NBC Bay Area interviewed SV@Home Deputy Director Pilar Lorenzana for their segment about the Mountain View City Council’s decision to approve the North Bayshore precise plan, including 9,850 homes, 20% of which will be affordable. The city council’s decision is a significant victory for affordable housing in Silicon Valley. The 20% affordability requirement will create 1,970 units, more than doubling Mountain View’s supply of subsidized affordable housing, which currently stands at 1,197. It is also a significant victory for SV@Home, which has been advocating for the approval of the North Bayshore plan with strong and realistic affordability requirements at countless city council meetings over the last two years.
See the original story at the NBC Bay Area website.
Mountain View City Council Signs off on Adding Nearly 10,000 Homes, New Offices in North Bayshore
By Anser Hassan
Mountain View city leaders late Tuesday unanimously approved a housing plan that would add nearly 10,000 new homes to the city’s North Bayshore neighborhood.
The new plan has the support of tech behemoths, including Google, which is headquartered in North Bayshore. Looking to expand its footprint in Mountain View, Google wants housing as part of the future development.
Tuesday night’s vote has paved the way for a massive redevelopment, including a campus of offices and roughly 2,000 affordable housing units.
Many community groups say this plan could serve as a blueprint for addressing the Bay Area’s housing crisis.
“It’s a precise plan, and it’s a land use policy change that is unlike almost anything that has ever been done before,” Mountain View Mayor Ken Rosenberg said.
In 2015, Mountain View began to re-examine its land use policy in its North Bayshore neighborhood. The area may be home to some of tech’s global giants, like Google, but there was no mandate for actual housing.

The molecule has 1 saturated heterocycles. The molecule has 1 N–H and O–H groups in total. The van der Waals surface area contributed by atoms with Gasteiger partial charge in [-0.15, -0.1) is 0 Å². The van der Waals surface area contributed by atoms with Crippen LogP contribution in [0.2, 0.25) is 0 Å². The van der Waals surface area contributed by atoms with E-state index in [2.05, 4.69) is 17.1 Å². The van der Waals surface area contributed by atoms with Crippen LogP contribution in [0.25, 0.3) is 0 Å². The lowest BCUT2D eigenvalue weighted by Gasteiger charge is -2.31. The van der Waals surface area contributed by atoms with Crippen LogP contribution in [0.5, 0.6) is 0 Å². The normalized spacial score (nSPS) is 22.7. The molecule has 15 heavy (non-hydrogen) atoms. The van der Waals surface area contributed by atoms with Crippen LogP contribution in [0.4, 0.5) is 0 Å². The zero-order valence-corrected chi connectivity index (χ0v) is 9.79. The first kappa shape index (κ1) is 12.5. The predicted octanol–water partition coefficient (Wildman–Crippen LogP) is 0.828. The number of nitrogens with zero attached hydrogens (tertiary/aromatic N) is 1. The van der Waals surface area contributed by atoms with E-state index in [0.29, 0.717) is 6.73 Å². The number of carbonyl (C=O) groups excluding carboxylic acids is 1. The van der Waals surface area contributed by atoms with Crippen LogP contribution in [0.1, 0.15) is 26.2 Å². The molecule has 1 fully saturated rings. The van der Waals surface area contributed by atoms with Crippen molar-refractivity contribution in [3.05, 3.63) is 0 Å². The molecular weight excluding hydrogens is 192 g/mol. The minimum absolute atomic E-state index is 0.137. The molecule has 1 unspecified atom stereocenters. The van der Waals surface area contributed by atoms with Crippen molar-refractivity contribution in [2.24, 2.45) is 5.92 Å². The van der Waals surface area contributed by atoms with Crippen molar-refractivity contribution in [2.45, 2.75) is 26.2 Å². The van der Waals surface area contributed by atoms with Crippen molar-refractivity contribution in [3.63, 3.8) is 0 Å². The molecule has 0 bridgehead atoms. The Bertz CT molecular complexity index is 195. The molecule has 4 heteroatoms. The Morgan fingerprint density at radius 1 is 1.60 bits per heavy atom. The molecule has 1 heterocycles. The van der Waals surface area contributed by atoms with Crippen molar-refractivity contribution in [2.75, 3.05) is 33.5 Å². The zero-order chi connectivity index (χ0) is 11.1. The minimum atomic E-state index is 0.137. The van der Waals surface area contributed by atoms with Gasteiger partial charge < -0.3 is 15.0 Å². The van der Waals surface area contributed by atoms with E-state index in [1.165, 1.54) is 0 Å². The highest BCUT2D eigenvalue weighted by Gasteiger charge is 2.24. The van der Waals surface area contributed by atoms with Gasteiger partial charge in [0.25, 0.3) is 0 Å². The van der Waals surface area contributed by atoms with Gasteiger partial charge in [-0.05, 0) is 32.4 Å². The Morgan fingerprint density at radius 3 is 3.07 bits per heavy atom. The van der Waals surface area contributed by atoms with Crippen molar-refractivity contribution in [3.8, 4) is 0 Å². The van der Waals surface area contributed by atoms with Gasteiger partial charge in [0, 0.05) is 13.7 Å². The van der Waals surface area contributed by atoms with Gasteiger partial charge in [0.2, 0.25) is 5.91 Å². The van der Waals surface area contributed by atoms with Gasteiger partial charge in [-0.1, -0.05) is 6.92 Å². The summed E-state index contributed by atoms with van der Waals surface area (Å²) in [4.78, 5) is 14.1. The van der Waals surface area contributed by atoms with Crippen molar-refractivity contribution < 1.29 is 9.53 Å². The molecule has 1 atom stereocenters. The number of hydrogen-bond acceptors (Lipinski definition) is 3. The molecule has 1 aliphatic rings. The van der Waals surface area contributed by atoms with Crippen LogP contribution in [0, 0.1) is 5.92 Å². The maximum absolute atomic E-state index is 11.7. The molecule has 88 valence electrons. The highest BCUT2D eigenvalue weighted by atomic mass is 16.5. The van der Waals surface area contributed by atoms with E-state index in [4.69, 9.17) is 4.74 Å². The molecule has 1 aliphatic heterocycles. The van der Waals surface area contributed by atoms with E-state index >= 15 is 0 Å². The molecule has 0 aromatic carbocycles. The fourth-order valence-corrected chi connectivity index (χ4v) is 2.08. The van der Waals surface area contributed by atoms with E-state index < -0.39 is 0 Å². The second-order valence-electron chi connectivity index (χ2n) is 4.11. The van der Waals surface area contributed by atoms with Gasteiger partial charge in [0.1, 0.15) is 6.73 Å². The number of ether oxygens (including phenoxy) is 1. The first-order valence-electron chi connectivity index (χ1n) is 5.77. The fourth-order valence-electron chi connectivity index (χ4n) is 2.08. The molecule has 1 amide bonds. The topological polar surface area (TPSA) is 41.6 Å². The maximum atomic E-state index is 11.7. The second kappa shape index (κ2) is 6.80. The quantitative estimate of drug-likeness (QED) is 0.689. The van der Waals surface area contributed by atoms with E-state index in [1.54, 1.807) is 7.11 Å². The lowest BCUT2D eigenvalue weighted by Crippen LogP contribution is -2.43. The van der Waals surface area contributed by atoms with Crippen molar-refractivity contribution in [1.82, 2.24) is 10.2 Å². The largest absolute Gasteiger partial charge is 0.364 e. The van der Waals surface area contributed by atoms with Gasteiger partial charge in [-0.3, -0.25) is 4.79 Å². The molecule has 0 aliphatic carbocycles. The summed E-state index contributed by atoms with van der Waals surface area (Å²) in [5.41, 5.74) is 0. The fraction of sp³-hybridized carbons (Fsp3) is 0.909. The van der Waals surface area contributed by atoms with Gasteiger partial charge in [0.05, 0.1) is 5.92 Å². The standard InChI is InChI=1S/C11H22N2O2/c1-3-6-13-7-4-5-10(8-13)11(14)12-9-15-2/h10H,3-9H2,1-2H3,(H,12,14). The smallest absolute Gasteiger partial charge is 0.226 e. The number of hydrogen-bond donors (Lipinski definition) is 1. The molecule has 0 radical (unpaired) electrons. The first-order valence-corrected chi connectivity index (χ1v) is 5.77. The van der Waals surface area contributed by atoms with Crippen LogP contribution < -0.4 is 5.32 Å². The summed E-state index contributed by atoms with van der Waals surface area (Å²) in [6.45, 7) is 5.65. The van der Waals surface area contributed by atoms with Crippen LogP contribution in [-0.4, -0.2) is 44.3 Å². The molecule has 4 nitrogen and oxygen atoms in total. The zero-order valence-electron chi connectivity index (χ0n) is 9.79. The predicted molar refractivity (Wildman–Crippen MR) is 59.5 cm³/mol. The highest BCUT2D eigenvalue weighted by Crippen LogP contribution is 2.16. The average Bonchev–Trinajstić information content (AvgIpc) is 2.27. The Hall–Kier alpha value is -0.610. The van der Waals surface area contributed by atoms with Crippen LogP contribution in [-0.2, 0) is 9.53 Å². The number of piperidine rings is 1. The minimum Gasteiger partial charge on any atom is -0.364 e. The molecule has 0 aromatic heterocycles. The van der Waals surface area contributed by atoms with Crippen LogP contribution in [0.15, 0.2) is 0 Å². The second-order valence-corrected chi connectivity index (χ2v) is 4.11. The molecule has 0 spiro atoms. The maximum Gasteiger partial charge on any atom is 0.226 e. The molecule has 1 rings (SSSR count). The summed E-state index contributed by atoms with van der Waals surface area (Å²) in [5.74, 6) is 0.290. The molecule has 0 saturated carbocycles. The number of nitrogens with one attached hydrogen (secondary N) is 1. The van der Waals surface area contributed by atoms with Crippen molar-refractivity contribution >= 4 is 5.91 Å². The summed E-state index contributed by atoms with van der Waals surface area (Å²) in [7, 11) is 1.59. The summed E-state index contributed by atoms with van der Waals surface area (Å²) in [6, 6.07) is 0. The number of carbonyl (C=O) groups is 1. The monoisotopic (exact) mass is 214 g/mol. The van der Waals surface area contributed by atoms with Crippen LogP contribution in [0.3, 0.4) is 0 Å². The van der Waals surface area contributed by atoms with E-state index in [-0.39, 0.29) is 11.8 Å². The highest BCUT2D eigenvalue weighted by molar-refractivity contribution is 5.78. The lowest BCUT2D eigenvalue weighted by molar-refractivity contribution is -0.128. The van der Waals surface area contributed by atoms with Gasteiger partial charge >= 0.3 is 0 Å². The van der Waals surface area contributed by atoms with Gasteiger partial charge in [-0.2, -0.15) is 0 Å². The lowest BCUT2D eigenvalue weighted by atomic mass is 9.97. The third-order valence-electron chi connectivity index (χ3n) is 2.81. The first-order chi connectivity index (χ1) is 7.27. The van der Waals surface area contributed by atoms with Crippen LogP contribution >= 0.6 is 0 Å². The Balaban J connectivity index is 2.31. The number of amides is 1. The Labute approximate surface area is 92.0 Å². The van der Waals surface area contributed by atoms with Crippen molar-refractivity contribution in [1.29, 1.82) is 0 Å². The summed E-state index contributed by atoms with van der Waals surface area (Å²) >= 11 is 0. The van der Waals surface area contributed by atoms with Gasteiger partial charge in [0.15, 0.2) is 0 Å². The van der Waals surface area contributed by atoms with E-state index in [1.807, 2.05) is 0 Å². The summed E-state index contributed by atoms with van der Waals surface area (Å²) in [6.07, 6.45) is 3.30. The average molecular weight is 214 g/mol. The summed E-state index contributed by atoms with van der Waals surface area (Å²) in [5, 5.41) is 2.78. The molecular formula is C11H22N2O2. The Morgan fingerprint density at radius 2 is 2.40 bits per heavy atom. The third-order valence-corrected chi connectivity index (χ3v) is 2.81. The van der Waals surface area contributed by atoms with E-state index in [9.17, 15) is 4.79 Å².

The new project changes that.
“It will be more than, well, about 30 percent more housing in Mountain View,” said Carl Guardino, chief executive of the Silicon Valley Leadership Group. “So, that’s another reason why it’s getting so much attention.”
The group’s report found that between 2010 and 2015 the region created about 367,000 jobs but added only 57,000 new homes. Guardino said California tax laws actually penalize cities for adding homes.
Pilar Lorenzana, of Silicon Valley at Home, said Tuesday’s vote was critical because it “shows that even our small to mid-size cities know that they have a responsibility and a role in helping our region address our collective housing crisis.”
A broad coalition of private and community groups, even the school district, have advised the city on the plan.
“It’s going to really be critical in offering a more affordable housing choice for people who work not just in Silicon Valley, but the Bay Area,” Lorenzana added.
A lot has to hapen before any ground is broken, however.
Developers will now work with the city and Google to come up with a master plan, which may involve more public hearings.
NBC Bay Area’s Rhea Mahbubani contributed to this report.